Invasive Species Compendium

Detailed coverage of invasive species threatening livelihoods and the environment worldwide

Abstract

Dynamics of ostracoda (Crustacea) assemblages in a Mediterranean pond system (Racó de l'Olla, Albufera Nat. Park) with focus on the exotic species Candonocypris novaezelandiae (Baird, 1843).

Abstract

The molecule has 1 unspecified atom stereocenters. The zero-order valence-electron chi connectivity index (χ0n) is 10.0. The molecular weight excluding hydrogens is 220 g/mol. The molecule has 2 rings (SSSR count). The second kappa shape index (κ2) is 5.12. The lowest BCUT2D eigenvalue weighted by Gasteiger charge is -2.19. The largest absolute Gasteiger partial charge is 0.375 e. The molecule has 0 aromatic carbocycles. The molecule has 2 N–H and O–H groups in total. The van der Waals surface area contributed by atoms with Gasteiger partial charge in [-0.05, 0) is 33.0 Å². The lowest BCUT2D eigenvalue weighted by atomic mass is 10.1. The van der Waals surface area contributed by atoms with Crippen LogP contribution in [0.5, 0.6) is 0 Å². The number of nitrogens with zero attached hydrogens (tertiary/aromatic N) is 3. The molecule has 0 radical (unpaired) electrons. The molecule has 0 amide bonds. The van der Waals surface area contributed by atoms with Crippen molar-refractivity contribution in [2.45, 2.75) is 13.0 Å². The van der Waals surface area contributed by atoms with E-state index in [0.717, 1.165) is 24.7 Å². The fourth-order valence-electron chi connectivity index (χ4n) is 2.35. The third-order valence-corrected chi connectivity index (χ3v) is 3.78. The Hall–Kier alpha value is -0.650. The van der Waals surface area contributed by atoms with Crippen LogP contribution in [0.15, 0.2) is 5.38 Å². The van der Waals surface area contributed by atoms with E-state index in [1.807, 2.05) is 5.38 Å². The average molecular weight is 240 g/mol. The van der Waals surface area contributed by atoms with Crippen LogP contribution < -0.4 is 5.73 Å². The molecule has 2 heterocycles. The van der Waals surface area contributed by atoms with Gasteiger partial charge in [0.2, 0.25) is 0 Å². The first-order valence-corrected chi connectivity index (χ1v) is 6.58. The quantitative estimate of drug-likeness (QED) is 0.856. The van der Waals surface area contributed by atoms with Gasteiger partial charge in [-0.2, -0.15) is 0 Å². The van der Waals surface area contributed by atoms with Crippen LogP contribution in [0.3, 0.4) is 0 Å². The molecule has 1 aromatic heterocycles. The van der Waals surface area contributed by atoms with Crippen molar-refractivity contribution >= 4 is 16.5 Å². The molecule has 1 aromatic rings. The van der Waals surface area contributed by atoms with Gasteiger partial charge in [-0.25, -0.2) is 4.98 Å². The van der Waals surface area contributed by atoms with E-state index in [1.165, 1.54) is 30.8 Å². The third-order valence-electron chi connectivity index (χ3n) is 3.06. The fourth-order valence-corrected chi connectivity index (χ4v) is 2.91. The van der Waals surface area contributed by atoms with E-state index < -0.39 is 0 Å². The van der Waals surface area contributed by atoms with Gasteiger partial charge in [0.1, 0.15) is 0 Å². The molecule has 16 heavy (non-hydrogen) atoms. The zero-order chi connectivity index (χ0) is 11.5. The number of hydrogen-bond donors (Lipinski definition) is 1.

Coastal pond systems can account for a rich aquatic faunal diversity and complex functioning due to interplay between freshwater wetlands and marine influences. Within the large Albufera wetland Natural Park, Racó de l'Olla is constituted by a set of permanent and temporary ponds with strict protection level for migrating bird conservation. Its terrestrial faunal diversity and dynamics has been partially characterized in previous studies, but nothing was known about its ostracod communities. Benthic samples collected monthly for 1 year in 11 points through the pond system, together with limnological information, allowed establishing a sound knowledge on its ostracod community and population ecology. The most common species found were the euryhaline Cyprideis torosa and Heterocypris salina. In addition, it was remarkable the finding of a well-established population of Candonocypris novaezelandiae, a new finding for Europe and considered a potential alien invader. We used multivariate ordination and classification (PCA, RDA and TWINSPAN) to characterize the ostracod biocoenoses and taphocoenoses and their relation to the environmental variables. Our results suggest that hydroperiod and salinity are the main factors structuring ostracod communities in this system. Finally, we discuss the distribution and morphological aspects of C. novaezelandiae and its relation with passive dispersal in such a wetland with a dense population of migrating birds.